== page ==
Tuesday, July 12, 2011

10.1 – Graphs

In mathematics and computer science, graph theory is the study of graphs, mathematical structures used to model pairwise relations between objects from a certain collection. A graph, G = (V, E) consists of V, a nonempty set of vertices / nodes and E, a set of edges. In other words, a graph is a discrete structure consisting of vertices, and edges that connect these vertices. Each edge has either one or two vertices associated with it (endpoints). An edge is said to connect its endpoints. A graph looks something like this:


As you can see, a and b are vertices, while e and f are edges. the edge g is called a loop. The vertex set V = {a, b}.

In this section, there will be many terminologies which you should remember, and should be able to write down their definition in your exam. Here we will be learning the different kinds of graphs and their names:

An infinite graph  is a graph with infinite vertex set (or rather, an infinite number of vertices). The definition of a finite graph is just the converse. Throughout this section, we will only be learning about graphs with finite amount of edges and vertices.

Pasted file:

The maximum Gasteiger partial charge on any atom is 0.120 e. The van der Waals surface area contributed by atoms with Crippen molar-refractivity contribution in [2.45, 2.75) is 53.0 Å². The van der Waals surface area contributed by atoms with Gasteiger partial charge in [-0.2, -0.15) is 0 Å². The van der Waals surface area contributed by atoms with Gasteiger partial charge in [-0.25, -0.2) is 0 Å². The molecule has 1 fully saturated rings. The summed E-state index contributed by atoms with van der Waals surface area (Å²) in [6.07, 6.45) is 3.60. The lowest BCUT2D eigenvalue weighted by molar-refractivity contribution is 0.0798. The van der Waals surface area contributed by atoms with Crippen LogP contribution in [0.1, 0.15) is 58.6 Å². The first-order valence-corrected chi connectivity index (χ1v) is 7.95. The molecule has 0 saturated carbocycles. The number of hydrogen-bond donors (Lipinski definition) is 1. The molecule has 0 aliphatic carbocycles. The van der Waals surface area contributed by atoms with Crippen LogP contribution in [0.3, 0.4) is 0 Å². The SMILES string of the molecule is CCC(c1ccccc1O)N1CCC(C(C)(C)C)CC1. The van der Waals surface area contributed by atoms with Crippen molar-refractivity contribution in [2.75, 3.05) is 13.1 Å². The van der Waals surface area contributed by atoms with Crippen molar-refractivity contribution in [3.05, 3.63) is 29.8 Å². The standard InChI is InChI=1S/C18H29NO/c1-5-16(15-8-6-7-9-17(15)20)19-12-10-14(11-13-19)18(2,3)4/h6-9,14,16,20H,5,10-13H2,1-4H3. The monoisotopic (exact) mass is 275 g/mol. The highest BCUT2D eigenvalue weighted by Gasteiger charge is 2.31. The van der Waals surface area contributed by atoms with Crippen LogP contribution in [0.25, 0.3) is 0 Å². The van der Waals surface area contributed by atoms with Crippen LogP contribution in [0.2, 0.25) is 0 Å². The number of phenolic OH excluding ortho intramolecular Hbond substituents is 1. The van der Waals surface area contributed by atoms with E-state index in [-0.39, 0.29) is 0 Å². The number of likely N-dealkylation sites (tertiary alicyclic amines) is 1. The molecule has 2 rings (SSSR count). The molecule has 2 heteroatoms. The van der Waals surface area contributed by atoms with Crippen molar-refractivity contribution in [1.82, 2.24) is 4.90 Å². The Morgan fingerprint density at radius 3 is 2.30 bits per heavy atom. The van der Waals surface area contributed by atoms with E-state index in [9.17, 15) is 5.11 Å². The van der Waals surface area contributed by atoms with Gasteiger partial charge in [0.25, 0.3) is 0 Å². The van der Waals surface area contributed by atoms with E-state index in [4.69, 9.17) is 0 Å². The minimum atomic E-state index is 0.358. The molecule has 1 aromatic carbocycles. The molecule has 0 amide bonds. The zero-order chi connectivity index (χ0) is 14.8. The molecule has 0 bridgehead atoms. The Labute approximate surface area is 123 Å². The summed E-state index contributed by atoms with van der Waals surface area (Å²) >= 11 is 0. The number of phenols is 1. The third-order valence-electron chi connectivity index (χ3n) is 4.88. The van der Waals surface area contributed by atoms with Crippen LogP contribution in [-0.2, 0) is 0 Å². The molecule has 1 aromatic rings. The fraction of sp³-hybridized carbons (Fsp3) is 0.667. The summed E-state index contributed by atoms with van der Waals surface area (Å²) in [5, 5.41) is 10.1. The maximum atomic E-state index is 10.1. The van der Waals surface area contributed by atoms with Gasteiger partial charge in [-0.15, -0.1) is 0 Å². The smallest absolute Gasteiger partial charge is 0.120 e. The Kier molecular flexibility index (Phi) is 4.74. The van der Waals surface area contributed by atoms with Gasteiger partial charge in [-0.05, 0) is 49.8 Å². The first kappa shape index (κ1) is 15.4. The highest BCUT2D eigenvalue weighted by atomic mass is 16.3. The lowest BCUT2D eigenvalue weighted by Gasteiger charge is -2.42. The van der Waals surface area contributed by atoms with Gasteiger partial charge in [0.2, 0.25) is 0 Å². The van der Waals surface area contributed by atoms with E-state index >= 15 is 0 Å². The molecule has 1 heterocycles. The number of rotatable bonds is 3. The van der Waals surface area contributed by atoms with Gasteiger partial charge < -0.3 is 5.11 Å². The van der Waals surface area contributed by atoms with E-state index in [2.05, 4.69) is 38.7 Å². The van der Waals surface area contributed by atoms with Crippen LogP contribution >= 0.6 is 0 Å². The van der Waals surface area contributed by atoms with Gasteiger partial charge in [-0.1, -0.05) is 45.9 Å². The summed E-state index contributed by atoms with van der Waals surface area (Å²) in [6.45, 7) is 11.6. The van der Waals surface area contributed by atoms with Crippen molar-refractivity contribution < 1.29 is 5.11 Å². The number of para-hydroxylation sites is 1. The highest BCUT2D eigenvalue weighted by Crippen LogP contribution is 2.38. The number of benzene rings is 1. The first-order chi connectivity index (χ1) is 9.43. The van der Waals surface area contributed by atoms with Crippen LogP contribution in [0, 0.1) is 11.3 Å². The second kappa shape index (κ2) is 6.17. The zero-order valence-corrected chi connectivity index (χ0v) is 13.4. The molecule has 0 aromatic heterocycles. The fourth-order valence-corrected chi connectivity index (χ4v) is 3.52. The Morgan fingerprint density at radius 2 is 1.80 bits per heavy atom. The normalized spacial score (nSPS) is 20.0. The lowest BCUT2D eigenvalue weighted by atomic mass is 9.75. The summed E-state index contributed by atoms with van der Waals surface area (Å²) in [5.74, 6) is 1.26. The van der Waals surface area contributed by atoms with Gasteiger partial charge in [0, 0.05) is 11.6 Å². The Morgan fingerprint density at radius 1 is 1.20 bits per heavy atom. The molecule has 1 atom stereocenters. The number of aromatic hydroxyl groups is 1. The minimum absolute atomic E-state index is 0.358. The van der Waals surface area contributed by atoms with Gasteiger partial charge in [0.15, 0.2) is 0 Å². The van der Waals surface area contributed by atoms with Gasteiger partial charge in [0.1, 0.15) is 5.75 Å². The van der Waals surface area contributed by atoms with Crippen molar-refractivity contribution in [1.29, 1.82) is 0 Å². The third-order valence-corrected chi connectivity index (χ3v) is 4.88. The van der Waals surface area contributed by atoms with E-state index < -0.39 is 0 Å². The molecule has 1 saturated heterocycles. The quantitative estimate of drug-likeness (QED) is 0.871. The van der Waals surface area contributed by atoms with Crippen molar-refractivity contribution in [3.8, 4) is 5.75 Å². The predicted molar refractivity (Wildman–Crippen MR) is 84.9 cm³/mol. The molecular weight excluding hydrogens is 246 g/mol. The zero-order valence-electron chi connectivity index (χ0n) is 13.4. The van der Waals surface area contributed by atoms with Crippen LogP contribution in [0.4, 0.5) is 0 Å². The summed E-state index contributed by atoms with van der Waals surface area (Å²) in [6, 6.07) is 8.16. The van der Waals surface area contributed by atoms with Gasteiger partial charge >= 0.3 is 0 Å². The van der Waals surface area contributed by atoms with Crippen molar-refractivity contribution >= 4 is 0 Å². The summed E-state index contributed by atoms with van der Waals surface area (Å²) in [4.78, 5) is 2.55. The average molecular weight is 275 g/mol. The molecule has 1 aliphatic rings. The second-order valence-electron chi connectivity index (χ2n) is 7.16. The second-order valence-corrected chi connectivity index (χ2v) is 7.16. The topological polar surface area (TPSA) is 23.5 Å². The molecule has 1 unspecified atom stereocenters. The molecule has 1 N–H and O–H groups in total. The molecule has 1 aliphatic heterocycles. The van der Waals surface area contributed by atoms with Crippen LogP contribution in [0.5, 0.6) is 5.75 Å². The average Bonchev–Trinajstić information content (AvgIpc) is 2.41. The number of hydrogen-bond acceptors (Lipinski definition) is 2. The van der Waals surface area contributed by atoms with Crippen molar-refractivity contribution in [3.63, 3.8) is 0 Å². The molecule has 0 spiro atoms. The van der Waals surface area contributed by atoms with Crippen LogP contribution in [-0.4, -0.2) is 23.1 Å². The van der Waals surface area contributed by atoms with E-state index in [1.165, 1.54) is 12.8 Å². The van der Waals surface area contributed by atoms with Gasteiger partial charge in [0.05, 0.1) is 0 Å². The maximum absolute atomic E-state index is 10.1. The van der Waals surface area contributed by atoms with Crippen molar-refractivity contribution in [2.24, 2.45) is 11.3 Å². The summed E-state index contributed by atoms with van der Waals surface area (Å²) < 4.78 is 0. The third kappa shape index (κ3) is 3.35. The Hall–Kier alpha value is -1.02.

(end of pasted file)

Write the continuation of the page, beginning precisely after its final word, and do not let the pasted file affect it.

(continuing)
A simple graph is a graph in which each edge connects two different vertices and where no two edges connect the same pair of vertices. A multigraph is a graph that has multiple edges connected to the same vertices, while a pseudograph is a graph that may include loops, multiple edges connecting the same pair of vertices. The 3 pictures below illustrate a simple graph, a multigraph and a pseudograph:


Notice for the multigraph, there are 2 edges connecting both a to b and a to c, while 3 edges connecting e to f. As for the pseudograph, there exist loops at the vertices e and f.

The complement of the graph, , has the same amount of vertices as graph G but whenever there is a edge between vertices a and b, there won’t be an edge, and whenever there isn’t an edge between vertices a and b, an edge is added to it. This only applies to simple graphs. For example, below is the graph and its complement:

All the above graphs are undirected, that means that one can traverse an edge in both directions. A directed graph (or digraph), consists of a nonempty set of vertices and a set of directed edges (or arcs). Each directed edge is associated with an ordered pair of vertices. The directed edge associated with the ordered pair V = (u, v) is said to start at u and end at v. In other words, we say that u is adjacent to v, while v is adjacent from u. Notice thee different uses of { } and ( ) brackets for undirected and directed graphs. Below is a directed graph: